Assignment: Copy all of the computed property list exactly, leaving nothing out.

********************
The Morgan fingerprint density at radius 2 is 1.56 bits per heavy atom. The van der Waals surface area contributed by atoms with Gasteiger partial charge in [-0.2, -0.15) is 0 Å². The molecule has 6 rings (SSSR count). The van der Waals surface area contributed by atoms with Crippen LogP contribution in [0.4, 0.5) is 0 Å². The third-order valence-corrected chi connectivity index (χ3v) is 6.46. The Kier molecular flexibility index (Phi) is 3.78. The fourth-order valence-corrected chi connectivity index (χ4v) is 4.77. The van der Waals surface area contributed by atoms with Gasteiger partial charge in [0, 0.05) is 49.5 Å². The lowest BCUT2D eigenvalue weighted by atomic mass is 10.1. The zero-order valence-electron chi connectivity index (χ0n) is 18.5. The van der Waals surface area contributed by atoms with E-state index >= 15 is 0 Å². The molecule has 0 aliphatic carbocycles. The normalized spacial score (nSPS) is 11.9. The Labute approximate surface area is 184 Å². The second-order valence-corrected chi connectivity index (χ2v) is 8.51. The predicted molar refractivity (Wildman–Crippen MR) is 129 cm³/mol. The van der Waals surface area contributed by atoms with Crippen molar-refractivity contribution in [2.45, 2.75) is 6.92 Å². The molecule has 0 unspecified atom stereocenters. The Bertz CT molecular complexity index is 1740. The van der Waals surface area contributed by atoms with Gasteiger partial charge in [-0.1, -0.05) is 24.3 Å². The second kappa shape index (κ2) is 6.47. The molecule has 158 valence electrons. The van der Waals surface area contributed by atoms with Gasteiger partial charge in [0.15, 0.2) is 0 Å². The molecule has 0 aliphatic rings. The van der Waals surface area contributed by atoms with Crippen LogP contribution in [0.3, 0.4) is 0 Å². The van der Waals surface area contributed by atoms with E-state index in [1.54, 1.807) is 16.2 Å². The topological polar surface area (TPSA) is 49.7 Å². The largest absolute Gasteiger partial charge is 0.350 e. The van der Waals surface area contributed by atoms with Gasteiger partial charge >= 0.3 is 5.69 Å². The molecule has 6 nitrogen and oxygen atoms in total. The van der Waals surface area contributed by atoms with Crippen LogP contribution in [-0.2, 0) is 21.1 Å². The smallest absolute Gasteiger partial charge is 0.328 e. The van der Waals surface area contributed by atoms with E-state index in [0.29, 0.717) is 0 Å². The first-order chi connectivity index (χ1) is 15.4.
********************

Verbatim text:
The Morgan fingerprint density at radius 2 is 1.56 bits per heavy atom. The van der Waals surface area contributed by atoms with Gasteiger partial charge in [-0.2, -0.15) is 0 Å². The molecule has 6 rings (SSSR count). The van der Waals surface area contributed by atoms with Crippen LogP contribution in [0.4, 0.5) is 0 Å². The third-order valence-corrected chi connectivity index (χ3v) is 6.46. The Kier molecular flexibility index (Phi) is 3.78. The fourth-order valence-corrected chi connectivity index (χ4v) is 4.77. The van der Waals surface area contributed by atoms with Gasteiger partial charge in [0, 0.05) is 49.5 Å². The lowest BCUT2D eigenvalue weighted by atomic mass is 10.1. The zero-order valence-electron chi connectivity index (χ0n) is 18.5. The van der Waals surface area contributed by atoms with E-state index >= 15 is 0 Å². The molecule has 0 aliphatic carbocycles. The normalized spacial score (nSPS) is 11.9. The Labute approximate surface area is 184 Å². The second-order valence-corrected chi connectivity index (χ2v) is 8.51. The predicted molar refractivity (Wildman–Crippen MR) is 129 cm³/mol. The van der Waals surface area contributed by atoms with Crippen molar-refractivity contribution in [2.45, 2.75) is 6.92 Å². The molecule has 0 unspecified atom stereocenters. The Bertz CT molecular complexity index is 1740. The van der Waals surface area contributed by atoms with Gasteiger partial charge in [-0.1, -0.05) is 24.3 Å². The second kappa shape index (κ2) is 6.47. The molecule has 158 valence electrons. The van der Waals surface area contributed by atoms with Gasteiger partial charge in [0.15, 0.2) is 0 Å². The molecule has 0 aliphatic rings. The van der Waals surface area contributed by atoms with Crippen LogP contribution in [0.3, 0.4) is 0 Å². The van der Waals surface area contributed by atoms with E-state index in [1.54, 1.807) is 16.2 Å². The topological polar surface area (TPSA) is 49.7 Å². The largest absolute Gasteiger partial charge is 0.350 e. The van der Waals surface area contributed by atoms with Gasteiger partial charge >= 0.3 is 5.69 Å². The molecule has 6 nitrogen and oxygen atoms in total. The van der Waals surface area contributed by atoms with Crippen LogP contribution in [-0.2, 0) is 21.1 Å². The smallest absolute Gasteiger partial charge is 0.328 e. The van der Waals surface area contributed by atoms with E-state index in [0.29, 0.717) is 0 Å². The first-order chi connectivity index (χ1) is 15.4.